Below you will find books I have identified as being particularly insightful and which have been formative in my orientation.
Authors influential in my development as a therapist have included those which have discussed the relationship between our development of self and the messages we received in our family of origin experiences. I have found myself particularly fascinated with the unconscious patterns that result from these messages and which go on to govern our life choices when not identified and reconciled from a conscious place.
Though these patterns are pervasive in our overall behavior, fascinating most of all has been recognizing how these dynamics play out in our selection of, and relationship to romantic partners. Harville Hendrix, Ph.D, leading author and pioneer on this topic, discusses this phenomenon, both in regards to romantic relationships as well as opportunities to heal through new healthy relationships and parenting.
Hendrix’s ‘Keeping the Love You Find’ is particularly enlightening as, in his distinction of two primary personality types, he guides readers in identifying common behaviors patterns in themselves, per each developmental stage, and consequently, and in what life stage wounding likely occurred. With this knowledge is the opportunity to identify and heal original wounds. His discussion further empowers readers to recognize patterns evolving in their own partner selection, affording them the opportunity to do differently.
I consider Hendrix’s other book listed, ‘Giving the Love that Heals’ to be equally impactful; his discussion still guiding readers in identifying dysfunctional behavior patterns, but also offering corrective action through alterations in the relationship one has with their child or significant other. In this, he provides strategies to healing these original wounds.
Another favorite author I have identified is David Richo. He has written several books I see as relevant to happy living, and certainly which mirror my philosophy in practice. Along the lines of relationship dynamics, he is author to ‘How to Be an Adult in Relationships’; a powerful journey through attraction, relationship maintenance, and the experience of loss when relationships come to an end. Through the same orientation as discussed by Hendrix, he explores these ideas with an understanding of how our upbringing impacts this profoundly powerful and sensitive area of human life.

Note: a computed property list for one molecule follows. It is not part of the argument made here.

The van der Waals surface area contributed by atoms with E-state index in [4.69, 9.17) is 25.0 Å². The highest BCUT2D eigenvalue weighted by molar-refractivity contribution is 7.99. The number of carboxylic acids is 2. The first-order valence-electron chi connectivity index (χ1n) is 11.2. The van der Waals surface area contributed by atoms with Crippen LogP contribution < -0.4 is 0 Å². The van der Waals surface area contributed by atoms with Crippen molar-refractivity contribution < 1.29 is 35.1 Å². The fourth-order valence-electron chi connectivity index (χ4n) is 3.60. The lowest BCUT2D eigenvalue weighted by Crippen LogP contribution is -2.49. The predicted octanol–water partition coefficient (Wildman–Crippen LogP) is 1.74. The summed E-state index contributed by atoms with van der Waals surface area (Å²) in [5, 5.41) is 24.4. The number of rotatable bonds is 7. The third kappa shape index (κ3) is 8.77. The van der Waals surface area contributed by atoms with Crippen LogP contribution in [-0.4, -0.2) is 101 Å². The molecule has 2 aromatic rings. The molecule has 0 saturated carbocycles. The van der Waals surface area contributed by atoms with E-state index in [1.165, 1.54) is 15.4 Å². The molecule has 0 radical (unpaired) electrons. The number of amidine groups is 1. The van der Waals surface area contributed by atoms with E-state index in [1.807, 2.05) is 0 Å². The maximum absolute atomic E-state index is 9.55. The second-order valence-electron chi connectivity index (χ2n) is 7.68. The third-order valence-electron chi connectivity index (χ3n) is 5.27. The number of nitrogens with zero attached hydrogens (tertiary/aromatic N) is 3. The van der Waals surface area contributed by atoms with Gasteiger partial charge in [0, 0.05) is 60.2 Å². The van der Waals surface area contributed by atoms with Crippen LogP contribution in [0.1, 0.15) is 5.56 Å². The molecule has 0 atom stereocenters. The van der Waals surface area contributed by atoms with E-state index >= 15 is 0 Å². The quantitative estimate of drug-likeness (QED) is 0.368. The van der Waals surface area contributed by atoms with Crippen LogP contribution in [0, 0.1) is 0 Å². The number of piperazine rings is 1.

In relation to relationships, Richo discusses the tenants of trust: where it originates, what it consists of, how it builds, how it breaks, and how we can go about repairing it when it has broken. A person’s ability to trust, so profoundly connected to their experience during attachment, and this, such a expansive issue in our society (which does anything but foster opportunities where attachment can be satiated as completely as it is demanded,) Richo’s book ‘Daring to Trust‘ addresses what I believe to be a profound issue for us all.
And lastly, Richo’s book, The Five Things We Cannot Change and the Happiness We Find by Embracing them‘, offers a profound outline of what is reasonable to expect from the human experience and how we inhibit our chances at happiness when we hold out for, or punish when our experiences fall short. With his guidelines as an outline, a new paradigm of understanding can be created, enabling a new understanding of life and with that, a new appreciation for.